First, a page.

Security is key 🔑
When was the last time you ordered a product online? Or sent an email to a colleague with information about a company project with private data? These actions all require a level of trust with the website you use. Composed of 11 chapters and 91 articles, GDPR compliance was put in place to give users control over their personal information and provide a sense of security as they interact with websites.
What is GDPR?
GDPR stands for General Data Protection Regulation and ensures the security of users’ personal and private information as it is collected, processed, stored, and destroyed. Established in April 2016 by the European Council and Parliament, this regulation means that any site collecting information from users is now required to be more transparent and give its users more control over how their data is handled.
GDPR applies to any personal information that could be used to identify a person. This protects a variety of information such as…
- Basic identity information such as name, address, and ID numbers
- Web data such as location, IP address, cookie data, and RFID tags
- Health and genetic data
- Biometric data
- Racial or ethnic data
- Political opinions
- Sexual orientation
GDPR applies to any company that processes information about EU citizens, even if the organization is not based out of Europe. The specific regulations apply to companies that…
- Have a presence in an EU country
- Process personal data of European residents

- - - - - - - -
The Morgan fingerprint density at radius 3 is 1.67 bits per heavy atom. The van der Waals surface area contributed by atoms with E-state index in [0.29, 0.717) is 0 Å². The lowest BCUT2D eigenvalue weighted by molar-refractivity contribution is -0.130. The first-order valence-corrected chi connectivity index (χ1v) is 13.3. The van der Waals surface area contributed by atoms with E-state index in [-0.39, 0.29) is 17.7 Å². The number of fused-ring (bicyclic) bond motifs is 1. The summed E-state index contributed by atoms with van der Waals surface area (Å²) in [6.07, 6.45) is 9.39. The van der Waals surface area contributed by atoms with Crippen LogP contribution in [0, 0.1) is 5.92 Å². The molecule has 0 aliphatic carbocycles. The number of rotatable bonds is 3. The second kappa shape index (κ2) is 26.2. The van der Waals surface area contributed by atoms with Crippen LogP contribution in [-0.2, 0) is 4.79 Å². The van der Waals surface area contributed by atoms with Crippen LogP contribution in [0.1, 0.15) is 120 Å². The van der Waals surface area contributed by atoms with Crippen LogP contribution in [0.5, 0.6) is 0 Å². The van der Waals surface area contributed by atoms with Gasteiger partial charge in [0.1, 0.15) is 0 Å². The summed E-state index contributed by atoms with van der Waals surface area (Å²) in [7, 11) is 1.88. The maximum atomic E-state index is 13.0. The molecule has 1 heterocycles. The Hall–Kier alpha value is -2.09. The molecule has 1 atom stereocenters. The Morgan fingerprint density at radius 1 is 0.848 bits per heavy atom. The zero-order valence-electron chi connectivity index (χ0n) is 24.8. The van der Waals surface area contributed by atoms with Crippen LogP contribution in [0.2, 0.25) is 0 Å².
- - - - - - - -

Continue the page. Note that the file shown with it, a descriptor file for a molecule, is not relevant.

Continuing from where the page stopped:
- Have more than 250 employees
- Have fewer than 250 employees but “its data-processing impacts the rights and freedoms of data subjects is not occasional, or includes certain types of sensitive personal data”
What does GDPR mean?
Similar to ADA compliance, the requirements for GDPR compliance are not black and white. Companies must “provide a reasonable level of protection for personal data.” Following GDPR is not a simple job that can be passed to the IT team and forgotten. In addition to their own products, companies are responsible for ensuring that the third parties they use are compliant with GDPR.
Although there are no exact guidelines, a few key components of the regulation require organizations to:
- Alert users if a data breach occurs (within 72 hours)
- Be cautious while transferring personal data
- Keep collected data anonymous
- Assess and review their site consistently to discover potential risks
GDPR gives users the right to a variety of actions such as stopping their data from being collected, allowing them to transfer it to a different provider, accessing their data upon request, and much more. The users are now in the driver’s seat, with the ability and knowledge to make these decisions for themselves.
An important factor of GDPR is not just what happens to data but how an organization responds. Companies need to be proactive and understand their current safety measures and what steps are needed in case of a breach.
- Do you have steps in place if something goes wrong?
- Do you have a team set up with clear roles and responsibilities?
- How will you communicate to the affected parties?
Everyone on your team should be confident with your organization’s GDPR process and the current regulations that are in place. You must know what data you have in order to know how to protect it. Keep a thorough and organized record of this information so your team knows how to stay compliant and has easy access to the data in case of an audit. You should have a process in place for deleting personal data that a user may want erased. We also recommend running an audit of your site or using a GDPR checklist to see ensure your site is currently compliant.
Not complying with GDPR costs you the trust of users and could mean large penalties and fines. With all of the personal information circulating the web, security is more important than ever. Don’t get stuck playing catch up, but take control of the information you have and give your users peace of mind.